The state's second-highest court has upheld a Baltimore Circuit Court ruling that said the 31-story Wyndham Inner Harbor East hotel does not violate a master plan created to guide development in the area near Little Italy.
The Court of Special Appeals' ruling on a lawsuit challenging a city ordinance permitting the Wyndham essentially ends a community group's chances to further stall or derail the $134 million project on planning grounds.
John C. Murphy, an attorney for the Waterfront Coalition Inc., said the group intends to petition Maryland's highest court to hear the case. The state's Court of Appeals, however, rarely hears cases brought from the lower appeals court.
In the ruling Wednesday, Judge James S. Getty said the Wyndham does not violate the city code or urban renewal plans.
"Beauty being in the eye of the beholder, some will see it as an architectural gem and others as a monstrosity," Getty wrote. "Neither view has relevance to the legality of the legislative acts creating the concept or the method employed to accomplish the change."
The Waterfront Coalition argued that the hotel would have more than twice the number of rooms allowed under the master plan and that its height would exceed the plan's limits.
Originally, Inner Harbor East's master plan called for a 13-story hotel.
"The current hotel keeps within the overall plans of the city," said Michael Beatty, a vice president of H&S; Properties Development Co., the real estate arm of baking magnate John Paterakis Sr., one of four partners building the hotel. "The master plan was always meant to be a market-driven, flexible plan."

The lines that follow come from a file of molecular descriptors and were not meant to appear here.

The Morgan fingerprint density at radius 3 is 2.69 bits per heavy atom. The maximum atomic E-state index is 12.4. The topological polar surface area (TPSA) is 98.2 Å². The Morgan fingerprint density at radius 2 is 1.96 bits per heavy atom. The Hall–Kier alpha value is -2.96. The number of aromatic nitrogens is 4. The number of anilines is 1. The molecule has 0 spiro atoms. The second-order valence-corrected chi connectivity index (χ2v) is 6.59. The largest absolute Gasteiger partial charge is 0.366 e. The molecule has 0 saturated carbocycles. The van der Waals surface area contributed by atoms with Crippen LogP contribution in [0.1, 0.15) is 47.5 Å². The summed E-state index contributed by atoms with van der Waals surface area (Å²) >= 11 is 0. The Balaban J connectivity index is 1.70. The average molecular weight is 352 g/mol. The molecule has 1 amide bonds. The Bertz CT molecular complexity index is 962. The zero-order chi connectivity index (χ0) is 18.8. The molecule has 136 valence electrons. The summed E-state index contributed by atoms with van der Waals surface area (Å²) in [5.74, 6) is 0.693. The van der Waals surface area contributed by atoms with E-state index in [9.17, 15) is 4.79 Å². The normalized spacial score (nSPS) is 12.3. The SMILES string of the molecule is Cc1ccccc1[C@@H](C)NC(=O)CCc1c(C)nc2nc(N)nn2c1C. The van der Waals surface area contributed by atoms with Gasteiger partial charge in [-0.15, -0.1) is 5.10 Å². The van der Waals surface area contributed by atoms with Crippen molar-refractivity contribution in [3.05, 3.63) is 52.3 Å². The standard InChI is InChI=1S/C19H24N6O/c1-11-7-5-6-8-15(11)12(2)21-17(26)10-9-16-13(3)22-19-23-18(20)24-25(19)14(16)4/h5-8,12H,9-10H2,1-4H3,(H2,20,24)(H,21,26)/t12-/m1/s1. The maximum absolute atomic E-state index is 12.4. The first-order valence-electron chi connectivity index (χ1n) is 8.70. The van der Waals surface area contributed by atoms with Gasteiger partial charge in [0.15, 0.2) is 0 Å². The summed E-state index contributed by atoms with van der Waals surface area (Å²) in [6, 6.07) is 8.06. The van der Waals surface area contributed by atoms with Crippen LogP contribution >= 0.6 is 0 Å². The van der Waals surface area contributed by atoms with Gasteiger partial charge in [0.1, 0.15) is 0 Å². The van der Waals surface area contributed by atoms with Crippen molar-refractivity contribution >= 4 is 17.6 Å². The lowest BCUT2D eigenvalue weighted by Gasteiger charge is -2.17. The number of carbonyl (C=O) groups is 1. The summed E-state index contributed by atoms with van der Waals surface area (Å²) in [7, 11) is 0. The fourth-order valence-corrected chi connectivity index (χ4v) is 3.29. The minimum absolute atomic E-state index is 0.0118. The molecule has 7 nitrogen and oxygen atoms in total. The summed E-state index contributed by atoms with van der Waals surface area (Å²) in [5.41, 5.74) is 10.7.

3 actions brought
The lawsuit challenging the Wyndham on grounds that it violated the Inner Harbor East master plan that restricts development is one of three court actions filed by the coalition in an effort to kill the hotel.
Last year, the East Baltimore citizens group lost a case before the Court of Special Appeals that challenged zoning changes allowing the 750-room hotel to proceed.
In the third case, the citizens group won a favorable ruling in Baltimore Circuit Court in November, when Judge Richard Rombro struck down a "payment in lieu of taxes" [PILOT] program that provided $75 million in tax breaks for the Wyndham. The hotel's developers have appealed that case.
The General Assembly is considering a bill introduced into the Senate Monday that would allow PILOTs for hotels such as the Wyndham and other privately developed projects costing more than $10 million.
If enacted, the PILOT legislation would be a major change from the existing law, which allows negotiated property tax breaks only for certain types of projects and for projects built on city-owned land.
Pub Date: 2/12/99